Section 459 provides in relevant part: "Every person who enters any house, room, apartment, tenement, shop, warehouse, store, mill, barn, stable, outhouse or other building . . . with intent to commit grand or petit larceny or any felony is guilty of burglary." (§ 459.)
Courts give the term "inhabited dwelling house" a broad, inclusive definition, focusing on whether the dwelling is used as a residence. (People v. Cruz (1996) 13 Cal.4th 764, 776 (Cruz); Thorn, supra, 176 Cal.App.4th at p. 261.) "[T]he term 'inhabited dwelling house' means a 'structure where people ordinarily live and which is currently being used for dwelling purposes. [Citation.] A place is an inhabited dwelling if a person with possessory rights uses the place as sleeping quarters intending to continue doing so in the future.' " (Cruz, supra, 13 Cal.4th at p. 776; Thorn, supra, 176 Cal.App.4th at p. 261.)
As applied here, there can be no debate that an apartment building is patently a dwelling house, and the apartment complex in this case was manifestly inhabited. What remains is appellant's contention that the street level parking area beneath the apartments did not constitute an inhabited portion of the building, and therefore appellant's burglary of the garage could not be in the first degree. Innumerable courts have rejected appellant's contention, and so do we.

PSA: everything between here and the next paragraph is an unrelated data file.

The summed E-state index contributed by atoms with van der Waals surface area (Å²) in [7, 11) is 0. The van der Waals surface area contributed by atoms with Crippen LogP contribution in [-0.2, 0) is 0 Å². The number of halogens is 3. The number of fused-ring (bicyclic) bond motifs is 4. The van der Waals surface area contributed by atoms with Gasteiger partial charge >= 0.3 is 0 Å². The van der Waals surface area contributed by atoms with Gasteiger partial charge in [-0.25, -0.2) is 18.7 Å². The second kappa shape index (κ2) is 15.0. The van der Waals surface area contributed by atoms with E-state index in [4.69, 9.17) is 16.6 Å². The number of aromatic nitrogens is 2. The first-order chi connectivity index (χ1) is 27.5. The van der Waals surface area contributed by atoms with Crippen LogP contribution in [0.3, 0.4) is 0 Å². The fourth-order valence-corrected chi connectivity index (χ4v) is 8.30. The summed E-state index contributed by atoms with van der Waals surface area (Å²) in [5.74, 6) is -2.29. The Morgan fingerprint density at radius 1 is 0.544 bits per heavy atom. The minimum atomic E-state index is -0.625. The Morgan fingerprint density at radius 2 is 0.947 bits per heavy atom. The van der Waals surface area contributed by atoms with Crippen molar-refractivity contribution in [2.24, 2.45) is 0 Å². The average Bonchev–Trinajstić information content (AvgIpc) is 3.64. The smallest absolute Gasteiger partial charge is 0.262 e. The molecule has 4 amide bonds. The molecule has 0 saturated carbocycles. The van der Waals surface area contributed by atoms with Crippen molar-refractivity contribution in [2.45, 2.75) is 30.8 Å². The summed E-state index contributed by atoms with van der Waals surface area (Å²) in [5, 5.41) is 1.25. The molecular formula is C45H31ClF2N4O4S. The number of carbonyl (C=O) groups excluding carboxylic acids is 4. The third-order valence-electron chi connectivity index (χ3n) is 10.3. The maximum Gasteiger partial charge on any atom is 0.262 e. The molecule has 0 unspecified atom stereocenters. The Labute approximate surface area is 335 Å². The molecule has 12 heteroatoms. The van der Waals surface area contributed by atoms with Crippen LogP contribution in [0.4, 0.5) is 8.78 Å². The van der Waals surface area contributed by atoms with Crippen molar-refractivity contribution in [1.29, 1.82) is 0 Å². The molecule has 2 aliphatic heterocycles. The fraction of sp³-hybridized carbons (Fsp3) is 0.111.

"In determining whether a structure is part of an inhabited dwelling, the essential inquiry is whether the structure is 'functionally interconnected with and immediately contiguous to other portions of the house.' [Citation.] 'Functionally interconnected' means used in related or complementary ways. 'Contiguous' means adjacent, adjoining, nearby or close." (People v. Rodriguez (2000) 77 Cal.App.4th 1101, 1107 (Rodriguez).) Numerous courts have found an attached garage to be functionally connected to the building to which it is attached, and thus part of the inhabited dwelling for purposes of first degree burglary. (See, e.g., People v. Debouver (2016) 1 Cal.App.5th 972, 981-982 (Debouver) [secured underground garage was integrated part of apartment complex]; People v. Harris (2014) 224 Cal.App.4th 86, 89-90 [attached garage converted to guest room with no direct access to the main house was part of the inhabited dwelling]; Thorn, supra, 176 Cal.App.4th at pp. 262-263 [carports located directly underneath apartments designated for residents' parking were " 'functionally interconnected' with the inhabited dwelling"]; In re Edwardo V. (1999) 70 Cal.App.4th 591, 594 [garage attached to residential duplex with no direct access to living units qualifies as an inhabited dwelling house under § 460]; People v. Fox (1997) 58 Cal.App.4th 1041, 1047 (Fox) [trial court properly instructed jury that, when garage is attached to inhabited dwelling, it is considered part of the inhabited dwelling]; People v. Ingram (1995) 40 Cal.App.4th 1397, 1402, 1404 [garage with no direct access to house was functionally connected to residence where it shared roof with residence], overruled on other grounds in People v. Dotson (1997) 16 Cal.4th 547, 560.)